How to Sustain Talented Teachers in High-Poverty Schools

A new report suggests how to create conditions in low-performing schools that support strong teachers.
A new study suggests attention to school conditions help to sustain and hold great teachers. (Photo: The Washington Post/Getty Images)
Jun 28, 2012
Jenny Inglee is a Los Angeles-based journalist and the Education Editor at TakePart.

Improving public education is a constant debate and more often than not, the focus shifts to teachers. What makes a good teacher, how should they be evaluated, and how can they reach more kids?

A new report released by the Education Trust suggests that to attract, nurture, and retain talented teachers, states and districts need to pay more attention to the culture and work environments in schools, particularly in high-poverty and low-performing schools. The report emphasizes that instead, some states and districts are too focused on implementing systems to identify their strongest educators.

"Figuring out who the top teachers are is crucial, but without attention to school conditions that draw and hold on to good teachers, this effort is meaningless to struggling and low-income students," the report states.

The researchers behind the report took an in-depth look at five school districts in southern Louisiana, Sacramento, Fresno, Boston and Charlotte that are working to improve the culture and conditions for teachers and are seeing positive results.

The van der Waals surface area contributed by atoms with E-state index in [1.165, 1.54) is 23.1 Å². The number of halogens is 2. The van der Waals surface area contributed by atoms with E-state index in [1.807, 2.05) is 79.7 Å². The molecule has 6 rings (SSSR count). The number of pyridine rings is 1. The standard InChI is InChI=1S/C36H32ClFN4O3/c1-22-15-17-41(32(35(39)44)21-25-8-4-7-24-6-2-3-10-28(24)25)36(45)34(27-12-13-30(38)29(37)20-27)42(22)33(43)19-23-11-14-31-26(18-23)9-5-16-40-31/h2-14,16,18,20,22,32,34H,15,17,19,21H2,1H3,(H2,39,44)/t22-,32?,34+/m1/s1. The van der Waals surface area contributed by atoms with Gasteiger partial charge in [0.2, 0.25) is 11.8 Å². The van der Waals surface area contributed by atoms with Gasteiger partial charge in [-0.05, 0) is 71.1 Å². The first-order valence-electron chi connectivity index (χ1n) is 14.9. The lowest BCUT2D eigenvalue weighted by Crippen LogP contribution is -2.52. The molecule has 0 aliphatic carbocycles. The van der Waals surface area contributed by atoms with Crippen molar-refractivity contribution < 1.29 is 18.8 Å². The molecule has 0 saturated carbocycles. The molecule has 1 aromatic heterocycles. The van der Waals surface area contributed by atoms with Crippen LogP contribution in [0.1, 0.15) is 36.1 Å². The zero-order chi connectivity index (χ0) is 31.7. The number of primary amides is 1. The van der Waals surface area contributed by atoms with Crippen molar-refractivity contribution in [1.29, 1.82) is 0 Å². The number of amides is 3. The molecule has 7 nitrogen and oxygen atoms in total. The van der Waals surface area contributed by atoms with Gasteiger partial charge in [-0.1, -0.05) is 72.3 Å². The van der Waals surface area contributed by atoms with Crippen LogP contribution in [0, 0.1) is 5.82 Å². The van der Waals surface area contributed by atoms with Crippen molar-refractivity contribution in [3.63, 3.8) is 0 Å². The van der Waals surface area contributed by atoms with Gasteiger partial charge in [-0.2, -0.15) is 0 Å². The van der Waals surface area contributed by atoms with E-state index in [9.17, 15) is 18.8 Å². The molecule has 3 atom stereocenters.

In Louisiana, the Ascension Parish School System made feedback and support during the school day a priority, Fresno focused on developing principals into effective instructional leaders, and Boston Public Schools Superintendent Carol Johnson chose to create shared leadership for strong teachers. Charlotte and Sacramento also focused on strong leadership.

The results of the research, according to Randi Weingarten, president of the American Federation of Teachers is that it "validates what every teacher knows is necessary to strengthen public schools and the teaching profession." She explained in a statement:

Building a culture of collaboration and shared responsibility among teachers, principals, and administrators; focusing on continuous professional development for teachers; and ensuring teachers have the time, tools, and trust they need to improve teaching and learning are essential ingredients to building strong public schools and a quality teaching force.

The bottom line Education Trust co-author and director of teacher quality Sarah Almy said is "we have to be intentional about creating the kinds of supportive working environments in our high-poverty and low-performing schools that will make them more attractive to our strongest teachers.”

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